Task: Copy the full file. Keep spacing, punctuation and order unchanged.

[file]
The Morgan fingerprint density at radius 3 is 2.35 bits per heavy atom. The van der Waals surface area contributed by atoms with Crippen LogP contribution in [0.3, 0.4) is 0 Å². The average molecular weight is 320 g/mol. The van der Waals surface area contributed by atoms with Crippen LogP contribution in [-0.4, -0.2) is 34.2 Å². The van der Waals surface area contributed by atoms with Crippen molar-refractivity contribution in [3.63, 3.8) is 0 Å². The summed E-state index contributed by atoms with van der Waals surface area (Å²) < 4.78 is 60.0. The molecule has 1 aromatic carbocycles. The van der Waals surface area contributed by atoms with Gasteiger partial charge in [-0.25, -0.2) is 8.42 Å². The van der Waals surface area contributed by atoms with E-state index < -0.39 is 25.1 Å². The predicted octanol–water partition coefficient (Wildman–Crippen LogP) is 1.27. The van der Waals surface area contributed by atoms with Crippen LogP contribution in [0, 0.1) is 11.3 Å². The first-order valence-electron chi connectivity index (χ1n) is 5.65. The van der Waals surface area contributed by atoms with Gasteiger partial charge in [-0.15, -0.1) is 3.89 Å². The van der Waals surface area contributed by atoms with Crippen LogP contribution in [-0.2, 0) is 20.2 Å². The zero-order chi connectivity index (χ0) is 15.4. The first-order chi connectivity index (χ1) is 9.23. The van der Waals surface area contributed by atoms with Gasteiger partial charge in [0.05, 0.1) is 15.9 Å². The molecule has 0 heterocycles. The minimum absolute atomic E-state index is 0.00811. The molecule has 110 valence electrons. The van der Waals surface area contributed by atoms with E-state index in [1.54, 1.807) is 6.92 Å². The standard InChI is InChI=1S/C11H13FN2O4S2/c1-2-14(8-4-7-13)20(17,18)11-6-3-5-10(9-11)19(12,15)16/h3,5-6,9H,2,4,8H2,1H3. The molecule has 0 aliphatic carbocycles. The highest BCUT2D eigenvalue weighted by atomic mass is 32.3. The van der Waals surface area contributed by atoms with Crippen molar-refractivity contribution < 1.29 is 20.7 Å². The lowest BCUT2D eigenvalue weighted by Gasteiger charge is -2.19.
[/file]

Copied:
The Morgan fingerprint density at radius 3 is 2.35 bits per heavy atom. The van der Waals surface area contributed by atoms with Crippen LogP contribution in [0.3, 0.4) is 0 Å². The average molecular weight is 320 g/mol. The van der Waals surface area contributed by atoms with Crippen LogP contribution in [-0.4, -0.2) is 34.2 Å². The van der Waals surface area contributed by atoms with Crippen molar-refractivity contribution in [3.63, 3.8) is 0 Å². The summed E-state index contributed by atoms with van der Waals surface area (Å²) < 4.78 is 60.0. The molecule has 1 aromatic carbocycles. The van der Waals surface area contributed by atoms with Gasteiger partial charge in [-0.25, -0.2) is 8.42 Å². The van der Waals surface area contributed by atoms with E-state index < -0.39 is 25.1 Å². The predicted octanol–water partition coefficient (Wildman–Crippen LogP) is 1.27. The van der Waals surface area contributed by atoms with Crippen LogP contribution in [0, 0.1) is 11.3 Å². The first-order valence-electron chi connectivity index (χ1n) is 5.65. The van der Waals surface area contributed by atoms with Gasteiger partial charge in [-0.15, -0.1) is 3.89 Å². The van der Waals surface area contributed by atoms with Crippen LogP contribution in [-0.2, 0) is 20.2 Å². The zero-order chi connectivity index (χ0) is 15.4. The first-order chi connectivity index (χ1) is 9.23. The van der Waals surface area contributed by atoms with Gasteiger partial charge in [0.05, 0.1) is 15.9 Å². The molecule has 0 heterocycles. The minimum absolute atomic E-state index is 0.00811. The molecule has 110 valence electrons. The van der Waals surface area contributed by atoms with E-state index in [1.54, 1.807) is 6.92 Å². The standard InChI is InChI=1S/C11H13FN2O4S2/c1-2-14(8-4-7-13)20(17,18)11-6-3-5-10(9-11)19(12,15)16/h3,5-6,9H,2,4,8H2,1H3. The molecule has 0 aliphatic carbocycles. The highest BCUT2D eigenvalue weighted by atomic mass is 32.3. The van der Waals surface area contributed by atoms with Crippen molar-refractivity contribution < 1.29 is 20.7 Å². The lowest BCUT2D eigenvalue weighted by Gasteiger charge is -2.19.